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Oct 20, 2019
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If it is indeed a tribute, I think Bauman’s Bar would hit closer to home and sound a bit more legit. Bob’s Bar sounds like a placeholder name, which maybe it is 😂 Regardless, very exciting to see this and the darkastle bar - two new adult things that aren’t coasters!

Still hoping for a 2024 “coffee shop” in an Amsterdam expansion lol
 

BGWnut

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Sep 24, 2018
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I will say that I don't know that Bob's Bar will be the final or if it's just a placeholder.

On the actual project, it's supposed to feel like a speakeasy that's secluded and exclusive. There's a decent chance that they will try to limit the number of people inside at any given time.
 

Mushroom

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Maybe I'm missing something, but what does a speakeasy have to do with Rhinefeld? Speakeasies are historically an American concept and today are almost exclusively associated with the American prohibition era. Germany, with its prevalent beer culture and history, never had prohibition and speakeasies were never a thing in Germany. In fact, a Google search for German speakeasies returns literally nothing related to an actual speakeasy in Germany, past or present.

It's a cool concept in itself, but how does it make any sense in Rhinefeld? Are we getting a saloon in San Marco next?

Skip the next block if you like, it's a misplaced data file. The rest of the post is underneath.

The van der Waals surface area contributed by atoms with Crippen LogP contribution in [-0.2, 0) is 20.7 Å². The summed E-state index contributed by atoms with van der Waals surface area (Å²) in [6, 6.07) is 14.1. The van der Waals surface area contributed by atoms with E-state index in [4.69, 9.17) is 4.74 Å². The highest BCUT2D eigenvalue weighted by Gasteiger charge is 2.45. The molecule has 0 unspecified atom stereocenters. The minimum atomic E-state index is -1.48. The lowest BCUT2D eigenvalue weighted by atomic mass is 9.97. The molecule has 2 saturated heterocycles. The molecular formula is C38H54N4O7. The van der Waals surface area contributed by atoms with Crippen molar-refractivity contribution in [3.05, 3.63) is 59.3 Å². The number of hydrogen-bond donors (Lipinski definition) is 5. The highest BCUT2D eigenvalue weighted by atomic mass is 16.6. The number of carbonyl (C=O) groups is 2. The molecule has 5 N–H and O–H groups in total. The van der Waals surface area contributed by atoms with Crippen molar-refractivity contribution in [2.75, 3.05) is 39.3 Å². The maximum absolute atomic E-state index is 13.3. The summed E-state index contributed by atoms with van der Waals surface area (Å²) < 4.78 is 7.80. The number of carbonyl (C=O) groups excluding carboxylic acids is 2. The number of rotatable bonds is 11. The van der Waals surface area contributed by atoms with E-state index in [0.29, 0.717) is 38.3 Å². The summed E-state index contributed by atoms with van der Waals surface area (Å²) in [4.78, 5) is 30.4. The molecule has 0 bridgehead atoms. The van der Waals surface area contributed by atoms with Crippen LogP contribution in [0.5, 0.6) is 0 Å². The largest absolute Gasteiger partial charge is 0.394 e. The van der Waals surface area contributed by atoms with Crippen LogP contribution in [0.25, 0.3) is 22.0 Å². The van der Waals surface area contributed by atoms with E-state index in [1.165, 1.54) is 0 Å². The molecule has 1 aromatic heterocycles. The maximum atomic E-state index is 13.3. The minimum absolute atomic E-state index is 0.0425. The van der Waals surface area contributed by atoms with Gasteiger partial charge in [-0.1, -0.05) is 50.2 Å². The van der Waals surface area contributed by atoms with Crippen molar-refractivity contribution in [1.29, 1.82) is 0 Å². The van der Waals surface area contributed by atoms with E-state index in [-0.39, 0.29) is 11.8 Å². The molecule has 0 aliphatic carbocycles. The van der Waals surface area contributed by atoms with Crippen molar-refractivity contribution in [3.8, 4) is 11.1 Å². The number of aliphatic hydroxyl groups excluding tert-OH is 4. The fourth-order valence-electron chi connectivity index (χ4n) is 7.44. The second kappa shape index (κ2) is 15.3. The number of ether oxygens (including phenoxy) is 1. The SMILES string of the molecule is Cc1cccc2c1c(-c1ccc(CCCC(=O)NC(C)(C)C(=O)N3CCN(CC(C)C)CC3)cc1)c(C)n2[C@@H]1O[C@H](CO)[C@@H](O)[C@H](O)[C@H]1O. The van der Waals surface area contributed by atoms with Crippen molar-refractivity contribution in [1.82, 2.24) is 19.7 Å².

Zachary

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Maybe I'm missing something, but what does a speakeasy have to do with Rhinefeld? Speakeasies are historically an American concept and today are almost exclusively associated with the American prohibition era. Germany, with its prevalent beer culture and history, never had prohibition and speakeasies were never a thing in Germany. In fact, a Google search for German speakeasies returns literally nothing related to an actual speakeasy in Germany, past or present.

It's a cool concept in itself, but how does it make any sense in Rhinefeld? Are we getting a saloon in San Marco next?

I actually did some googling on this and it seems like there was a surprisingly robust prohibition movement in parts of Germany in the early 20th century. From what I can tell few laws were enacted as a result, but the sentiment was there.

In general though, a blanket ban on alcohol sales is not a requirement to have a speakeasy-esque secret bar. I'm sure all manner of secret societies, social clubs, and the like have operated underground bars in secret all over the world for ages whether the reason to stay hidden was for the alcohol or the meetings themselves.

Also, from what I've read, speakeasies—even known by that term—were a thing in Europe and Australia before prohibition ever hit the US. Even using that word to describe it may not be historically off-base.

I do agree with your broad concern about branding though. I could see where things could go sideways really quickly in the wrong hands.
 
Mar 16, 2016
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I actually did some googling on this and it seems like there was a surprisingly robust prohibition movement in parts of Germany in the early 20th century. From what I can tell few laws were enacted as a result, but the sentiment was there.